Design, Synthesis, and Application of a Water-soluble Photocage for Aqueous Cyclopentadiene-based Diels-Alder Photoclick Chemistry in Hydrogels
PIs and Institution
Sophia J. Bailey, Erik Hopkins, Juan Manuel Urueña, Maxwell Z. Wilson, and Javier Read de Alaniz, UC Santa Barbara
Hydrogels with functional groups that enable selective modification of specific regions in response to external stimuli have exciting applications in tissue engineering. However, their preparation often relies on radical-based strategies that can be deleterious in biological settings. This paper describes the achievement of a computationally guided design, synthesis, and application of a water-soluble molecule that acts as a photoremovable protecting group, or photocage, for radical-free Diels-Alder photopatterning. By incorporating a cyclopentadienone-norbornadiene (CPD-NBD) photocage into hydrogel formulations, then “uncaging” it under 365 nm illumination, the researchers successfully achieved spatial control over cyclopentadiene-based click chemistry with dienophiles in pre-determined locations. The patterning was visualized using cyanine dyes, and biological utility was demonstrated by patterning peptides to direct cellular adhesion. The CPD-NBD derivative was also incorporated into a commercial 3D printing resin, enabling the photopatterning of structurally complex, printed hydrogels.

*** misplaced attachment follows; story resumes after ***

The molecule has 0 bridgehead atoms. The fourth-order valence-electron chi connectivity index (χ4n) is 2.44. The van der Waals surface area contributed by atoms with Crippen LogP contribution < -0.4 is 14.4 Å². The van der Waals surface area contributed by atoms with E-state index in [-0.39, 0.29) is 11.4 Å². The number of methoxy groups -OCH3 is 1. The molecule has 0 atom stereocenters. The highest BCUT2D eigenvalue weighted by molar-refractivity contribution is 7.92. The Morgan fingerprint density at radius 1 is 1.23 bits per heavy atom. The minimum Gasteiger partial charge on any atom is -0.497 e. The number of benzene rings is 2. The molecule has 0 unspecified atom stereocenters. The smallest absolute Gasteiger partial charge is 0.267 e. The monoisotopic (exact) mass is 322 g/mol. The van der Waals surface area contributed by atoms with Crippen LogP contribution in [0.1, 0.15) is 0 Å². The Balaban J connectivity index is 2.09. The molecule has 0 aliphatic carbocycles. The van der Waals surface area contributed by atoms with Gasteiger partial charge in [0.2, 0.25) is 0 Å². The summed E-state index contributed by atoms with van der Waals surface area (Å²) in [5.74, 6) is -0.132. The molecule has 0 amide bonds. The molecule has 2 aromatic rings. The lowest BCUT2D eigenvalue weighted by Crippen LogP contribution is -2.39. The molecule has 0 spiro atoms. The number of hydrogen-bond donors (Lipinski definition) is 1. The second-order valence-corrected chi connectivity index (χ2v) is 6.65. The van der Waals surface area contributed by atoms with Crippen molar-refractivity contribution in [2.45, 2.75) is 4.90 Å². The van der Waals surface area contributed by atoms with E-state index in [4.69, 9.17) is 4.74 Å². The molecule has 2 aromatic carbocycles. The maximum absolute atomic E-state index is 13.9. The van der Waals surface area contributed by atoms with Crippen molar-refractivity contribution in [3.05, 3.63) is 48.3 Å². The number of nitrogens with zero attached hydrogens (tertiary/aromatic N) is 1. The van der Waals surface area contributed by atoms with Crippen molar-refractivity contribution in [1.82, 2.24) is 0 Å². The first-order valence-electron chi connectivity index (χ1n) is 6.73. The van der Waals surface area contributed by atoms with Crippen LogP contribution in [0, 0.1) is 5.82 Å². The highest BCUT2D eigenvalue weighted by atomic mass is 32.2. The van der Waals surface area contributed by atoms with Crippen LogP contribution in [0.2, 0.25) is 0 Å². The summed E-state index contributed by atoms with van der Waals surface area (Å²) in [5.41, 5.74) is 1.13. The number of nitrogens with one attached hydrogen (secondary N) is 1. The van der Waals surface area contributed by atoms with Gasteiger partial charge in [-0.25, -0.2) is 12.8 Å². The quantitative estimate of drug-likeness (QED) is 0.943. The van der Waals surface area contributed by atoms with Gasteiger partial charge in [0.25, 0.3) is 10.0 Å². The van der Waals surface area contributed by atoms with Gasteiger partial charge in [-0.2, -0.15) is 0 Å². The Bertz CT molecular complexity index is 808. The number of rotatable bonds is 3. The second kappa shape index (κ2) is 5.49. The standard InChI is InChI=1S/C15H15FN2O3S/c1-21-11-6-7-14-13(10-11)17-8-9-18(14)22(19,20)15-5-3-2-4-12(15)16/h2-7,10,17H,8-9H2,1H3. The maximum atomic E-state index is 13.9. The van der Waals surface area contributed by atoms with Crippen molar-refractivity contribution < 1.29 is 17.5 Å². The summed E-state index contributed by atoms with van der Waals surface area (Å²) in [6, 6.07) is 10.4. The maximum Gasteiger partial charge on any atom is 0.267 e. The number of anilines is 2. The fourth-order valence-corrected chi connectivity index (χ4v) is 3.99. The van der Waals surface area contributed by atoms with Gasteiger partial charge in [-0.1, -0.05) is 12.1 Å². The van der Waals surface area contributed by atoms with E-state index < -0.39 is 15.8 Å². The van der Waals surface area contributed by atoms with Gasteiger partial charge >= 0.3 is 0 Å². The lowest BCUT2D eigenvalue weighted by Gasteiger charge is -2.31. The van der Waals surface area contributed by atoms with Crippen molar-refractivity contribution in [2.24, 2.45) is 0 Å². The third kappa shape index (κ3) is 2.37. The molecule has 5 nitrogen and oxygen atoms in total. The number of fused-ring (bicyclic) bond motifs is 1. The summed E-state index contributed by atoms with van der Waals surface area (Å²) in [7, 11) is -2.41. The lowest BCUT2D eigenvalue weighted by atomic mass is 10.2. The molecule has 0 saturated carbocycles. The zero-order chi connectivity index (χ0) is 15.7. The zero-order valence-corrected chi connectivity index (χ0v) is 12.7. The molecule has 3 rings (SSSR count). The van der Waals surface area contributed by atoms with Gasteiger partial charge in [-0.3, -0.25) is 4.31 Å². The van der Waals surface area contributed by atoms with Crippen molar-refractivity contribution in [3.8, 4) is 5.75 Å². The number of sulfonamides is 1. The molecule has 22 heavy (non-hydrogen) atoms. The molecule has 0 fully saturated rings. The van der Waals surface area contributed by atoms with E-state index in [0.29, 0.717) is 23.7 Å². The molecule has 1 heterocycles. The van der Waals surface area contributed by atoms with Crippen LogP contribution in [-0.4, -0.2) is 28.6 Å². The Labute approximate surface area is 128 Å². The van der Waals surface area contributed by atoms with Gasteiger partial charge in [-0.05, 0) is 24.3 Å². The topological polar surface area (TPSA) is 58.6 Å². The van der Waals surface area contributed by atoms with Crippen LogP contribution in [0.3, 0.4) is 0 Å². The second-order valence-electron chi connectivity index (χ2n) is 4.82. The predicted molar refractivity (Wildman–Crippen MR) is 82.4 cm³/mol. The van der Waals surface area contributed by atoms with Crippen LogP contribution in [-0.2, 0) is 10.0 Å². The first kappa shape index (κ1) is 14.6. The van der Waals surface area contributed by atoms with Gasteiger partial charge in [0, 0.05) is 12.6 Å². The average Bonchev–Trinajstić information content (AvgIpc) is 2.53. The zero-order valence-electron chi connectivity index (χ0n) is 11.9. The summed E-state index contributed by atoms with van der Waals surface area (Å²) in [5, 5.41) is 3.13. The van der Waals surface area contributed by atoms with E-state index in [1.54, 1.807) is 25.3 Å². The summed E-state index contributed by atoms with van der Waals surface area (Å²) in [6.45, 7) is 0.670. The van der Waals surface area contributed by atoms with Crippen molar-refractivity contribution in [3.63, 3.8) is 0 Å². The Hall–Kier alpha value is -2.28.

Importance of the Achievement
By introducing the CPD-NBD adduct as a photocage, the researchers provide a scalable and versatile method for patterning hydrogels without relying on radical mechanisms. This approach increases compatibility with various commercially available dyes, biomolecules, and proteins. The ability to pattern hydrogels with high precision and control using non-radical-propagating photo-click reactions opens up new possibilities for creating biomimetic hydrogel scaffolds and advancing tissue engineering technologies. Additionally, the use of a photocleavable molecule like CPD-NBD expands the toolbox of photopatterning strategies, allowing for the patterning of radical and photo-sensitive biomolecules and matrices, further enhancing the advancement of biomimetic hydrogel scaffolds.
Unique Features of BioPACIFIC MIP that Enabled this Achievement
In this study, the researchers utilized BioPACIFIC MIPs Additive Manufacturing facility for 3D hydrogel printing. The collaboration with BioPACIFIC MIPs project scientist Juan Manuel Urueña played a crucial role in optimizing the 3D printing of the samples. Moreover, student Sophia Bailey was supported as a BioPACIFIC MIP Fellow.